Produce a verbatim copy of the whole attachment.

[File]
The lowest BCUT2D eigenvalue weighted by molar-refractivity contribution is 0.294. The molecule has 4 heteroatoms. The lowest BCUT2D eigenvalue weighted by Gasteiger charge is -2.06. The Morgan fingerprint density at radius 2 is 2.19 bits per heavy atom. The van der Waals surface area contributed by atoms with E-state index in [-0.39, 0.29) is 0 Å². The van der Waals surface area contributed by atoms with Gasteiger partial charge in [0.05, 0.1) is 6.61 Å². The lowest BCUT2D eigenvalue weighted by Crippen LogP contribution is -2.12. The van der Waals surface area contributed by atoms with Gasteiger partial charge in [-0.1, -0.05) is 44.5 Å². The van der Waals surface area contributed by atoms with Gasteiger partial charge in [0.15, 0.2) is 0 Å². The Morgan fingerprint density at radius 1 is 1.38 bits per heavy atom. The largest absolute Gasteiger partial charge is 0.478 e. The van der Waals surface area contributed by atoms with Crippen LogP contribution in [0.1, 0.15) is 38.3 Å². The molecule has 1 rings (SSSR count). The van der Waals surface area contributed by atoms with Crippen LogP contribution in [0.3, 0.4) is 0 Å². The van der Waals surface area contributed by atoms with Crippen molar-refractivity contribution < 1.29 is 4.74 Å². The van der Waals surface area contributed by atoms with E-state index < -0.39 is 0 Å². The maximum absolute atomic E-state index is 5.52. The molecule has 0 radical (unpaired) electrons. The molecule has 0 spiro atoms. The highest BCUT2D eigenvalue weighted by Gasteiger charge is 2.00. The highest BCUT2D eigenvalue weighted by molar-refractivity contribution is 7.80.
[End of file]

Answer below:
The lowest BCUT2D eigenvalue weighted by molar-refractivity contribution is 0.294. The molecule has 4 heteroatoms. The lowest BCUT2D eigenvalue weighted by Gasteiger charge is -2.06. The Morgan fingerprint density at radius 2 is 2.19 bits per heavy atom. The van der Waals surface area contributed by atoms with E-state index in [-0.39, 0.29) is 0 Å². The van der Waals surface area contributed by atoms with Gasteiger partial charge in [0.05, 0.1) is 6.61 Å². The lowest BCUT2D eigenvalue weighted by Crippen LogP contribution is -2.12. The van der Waals surface area contributed by atoms with Gasteiger partial charge in [-0.1, -0.05) is 44.5 Å². The van der Waals surface area contributed by atoms with Gasteiger partial charge in [0.15, 0.2) is 0 Å². The Morgan fingerprint density at radius 1 is 1.38 bits per heavy atom. The largest absolute Gasteiger partial charge is 0.478 e. The van der Waals surface area contributed by atoms with Crippen LogP contribution in [0.1, 0.15) is 38.3 Å². The molecule has 1 rings (SSSR count). The van der Waals surface area contributed by atoms with Crippen LogP contribution in [0.3, 0.4) is 0 Å². The van der Waals surface area contributed by atoms with Crippen molar-refractivity contribution < 1.29 is 4.74 Å². The van der Waals surface area contributed by atoms with E-state index < -0.39 is 0 Å². The maximum absolute atomic E-state index is 5.52. The molecule has 0 radical (unpaired) electrons. The molecule has 0 spiro atoms. The highest BCUT2D eigenvalue weighted by Gasteiger charge is 2.00. The highest BCUT2D eigenvalue weighted by molar-refractivity contribution is 7.80.